I cook everything in lard — sweet potatoes, steak, chicken, and everyhing in between.
I guess you could call me a “lard ass.”
I’m far from fat, though. In fact, I’m the leanest, strongest and healthiest I’ve ever been.
Lard is fat rendered from the belly of a hog, strained into a container.
Once a staple in our grandparents’ houses, lard has been absent from kitchens across the country for the last half century. Only recently has this super-saturated cooking fat made a comeback, as people are starting to realize the health benefits of this almost-forgotten food.
Here’s why lard is making a comeback:
1. Heat stable
Lard is one of the best cooking oils because of its heat stability. Roughly 40% (possibly more in pasture-raised hogs supplemented with organic grain and coconuts) of lard is made up of saturated fats, which have single bonds between carbon molecules of the fatty acid chain.
Unlike monosaturated fats, which have a double bond between carbon molecules, single bonds are relatively hard to break.
Monosaturated fats make up roughly 50% of the fat in lard, while only 10% is polyunsaturated fat – the most unstable because of the multiple layers of double bonds in the carbon chain.
The high amount of saturated fat in lard helps to protect the other fats from breaking down and oxidizing. When fats break down, they create free radicals, which cause cell damage.
2. Heart Healthy
Lard is also heart-heart healthy, regardless of what outdated food pyramids say. The “vegetable” — soy, corn and canola — oil industry has worked hard over the last century to convince us the saturated fat and cholesterol in lard lead to heart attacks.
Our great-great grandparents consumed this wonderfully rich animal fat, along with butter and tallow (all grass-fed or pasture-raised at the time) and had very low rates of heart disease.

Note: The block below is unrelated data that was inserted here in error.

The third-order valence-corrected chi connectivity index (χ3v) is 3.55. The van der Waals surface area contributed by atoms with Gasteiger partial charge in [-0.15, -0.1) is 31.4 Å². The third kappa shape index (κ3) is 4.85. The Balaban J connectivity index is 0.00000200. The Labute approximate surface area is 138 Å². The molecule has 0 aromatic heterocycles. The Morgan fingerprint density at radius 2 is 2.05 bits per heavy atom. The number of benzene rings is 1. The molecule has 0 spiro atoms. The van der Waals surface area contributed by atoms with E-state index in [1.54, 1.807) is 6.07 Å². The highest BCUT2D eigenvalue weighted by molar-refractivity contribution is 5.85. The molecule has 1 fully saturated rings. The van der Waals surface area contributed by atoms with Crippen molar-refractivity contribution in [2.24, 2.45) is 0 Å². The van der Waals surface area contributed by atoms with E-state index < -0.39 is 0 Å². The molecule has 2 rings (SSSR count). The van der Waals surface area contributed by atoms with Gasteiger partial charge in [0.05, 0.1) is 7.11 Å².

That’s probably because the saturated fat in lard increases HDL cholesterol, which is linked to a lower risk of heart disease. The cholesterol also aids the body in inflammation management and hormone production.
A meta-analysis of studies on lard conducted by the American Journal of Clinical Nutrition found no evidence that saturated fat consumption raises the risk of heart disease. The total sample size was quite large with 300,000 participants.
“We found that the people who ate the most cholesterol, ate the most saturated fat, ate the most calories, weighed the least and were the most physically active,” said the director of The Framington Hill Study.
3. Versatile flavor
Not only is lard heart-friendly, but neutral in flavor. It can be used in just about anything that vegetable oil is used in.
4. High in Vitamin D
One of my favorite things about lard is it’s high Vitamin D content.
Out of all the food sources for Vitamin D, lard ranks second. Cod Liver oil is number one and that stuff tastes so awful, it’s hard to consume regularly.
There’s 1000 IU’s in a tablespoon of lard. That’s way more than you’ll get from pasture-raised eggs or even grass-fed liver.
You have to make make sure the hogs are pasture-raised of course, if you really want to get the Vitamin D. Pigs must have the ability to synthesize the Vitamin D they get from the sun and store it in their fatty tissue. So they have to be outside.
Pasture-raised hogs are also more sustainable than their confined counterpart. They root around, fertilizing the ground, while turning over the topsoil.
The best way to know if a hog is pasture-raised, is to buy from a local farmer. It helps support local business and allows you to confirm where your food is coming from, but there are some great brands available online.
Pasture-raised hog fat is also a lot more sustainable than “vegetable” oil made from soy, corn and canola moncrops, that are destroying our topsoil and loaded with pesticide and petroleum fertilizer.
The food-pyramid propaganda posted in your school cafeteria had it all wrong. Don’t let these ill-informed peddlers of poison steer you down the road of sickness and disease.
Go ahead and load up on lard! It’s for your own good.